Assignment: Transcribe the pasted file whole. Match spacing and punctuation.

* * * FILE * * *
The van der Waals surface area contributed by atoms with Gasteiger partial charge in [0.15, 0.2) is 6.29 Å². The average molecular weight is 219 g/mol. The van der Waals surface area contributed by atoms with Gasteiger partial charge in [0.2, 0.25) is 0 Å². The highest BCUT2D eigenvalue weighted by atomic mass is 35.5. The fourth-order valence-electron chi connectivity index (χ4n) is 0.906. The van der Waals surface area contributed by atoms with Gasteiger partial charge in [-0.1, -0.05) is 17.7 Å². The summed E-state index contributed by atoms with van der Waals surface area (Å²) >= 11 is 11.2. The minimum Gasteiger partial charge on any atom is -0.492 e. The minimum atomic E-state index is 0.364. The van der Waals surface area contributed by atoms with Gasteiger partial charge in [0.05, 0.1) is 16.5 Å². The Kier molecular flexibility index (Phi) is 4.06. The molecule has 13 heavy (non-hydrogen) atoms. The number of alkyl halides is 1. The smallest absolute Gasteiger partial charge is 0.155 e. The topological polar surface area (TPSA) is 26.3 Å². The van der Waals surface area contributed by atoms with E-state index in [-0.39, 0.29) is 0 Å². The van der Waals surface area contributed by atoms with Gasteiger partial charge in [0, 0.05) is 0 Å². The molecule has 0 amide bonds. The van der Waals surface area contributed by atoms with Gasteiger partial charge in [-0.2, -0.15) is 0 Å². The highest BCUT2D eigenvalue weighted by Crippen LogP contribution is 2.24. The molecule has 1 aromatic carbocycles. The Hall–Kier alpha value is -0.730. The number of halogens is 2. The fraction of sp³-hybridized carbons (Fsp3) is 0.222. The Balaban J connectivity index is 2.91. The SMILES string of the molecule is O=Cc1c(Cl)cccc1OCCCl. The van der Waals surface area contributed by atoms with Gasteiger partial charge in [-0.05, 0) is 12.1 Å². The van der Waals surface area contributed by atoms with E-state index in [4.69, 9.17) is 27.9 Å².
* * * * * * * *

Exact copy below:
The van der Waals surface area contributed by atoms with Gasteiger partial charge in [0.15, 0.2) is 6.29 Å². The average molecular weight is 219 g/mol. The van der Waals surface area contributed by atoms with Gasteiger partial charge in [0.2, 0.25) is 0 Å². The highest BCUT2D eigenvalue weighted by atomic mass is 35.5. The fourth-order valence-electron chi connectivity index (χ4n) is 0.906. The van der Waals surface area contributed by atoms with Gasteiger partial charge in [-0.1, -0.05) is 17.7 Å². The summed E-state index contributed by atoms with van der Waals surface area (Å²) >= 11 is 11.2. The minimum Gasteiger partial charge on any atom is -0.492 e. The minimum atomic E-state index is 0.364. The van der Waals surface area contributed by atoms with Gasteiger partial charge in [0.05, 0.1) is 16.5 Å². The Kier molecular flexibility index (Phi) is 4.06. The molecule has 13 heavy (non-hydrogen) atoms. The number of alkyl halides is 1. The smallest absolute Gasteiger partial charge is 0.155 e. The topological polar surface area (TPSA) is 26.3 Å². The van der Waals surface area contributed by atoms with E-state index in [-0.39, 0.29) is 0 Å². The van der Waals surface area contributed by atoms with Gasteiger partial charge in [0, 0.05) is 0 Å². The molecule has 0 amide bonds. The van der Waals surface area contributed by atoms with Gasteiger partial charge in [-0.2, -0.15) is 0 Å². The highest BCUT2D eigenvalue weighted by Crippen LogP contribution is 2.24. The molecule has 1 aromatic carbocycles. The Hall–Kier alpha value is -0.730. The number of halogens is 2. The fraction of sp³-hybridized carbons (Fsp3) is 0.222. The Balaban J connectivity index is 2.91. The SMILES string of the molecule is O=Cc1c(Cl)cccc1OCCCl. The van der Waals surface area contributed by atoms with Gasteiger partial charge in [-0.05, 0) is 12.1 Å². The van der Waals surface area contributed by atoms with E-state index in [4.69, 9.17) is 27.9 Å².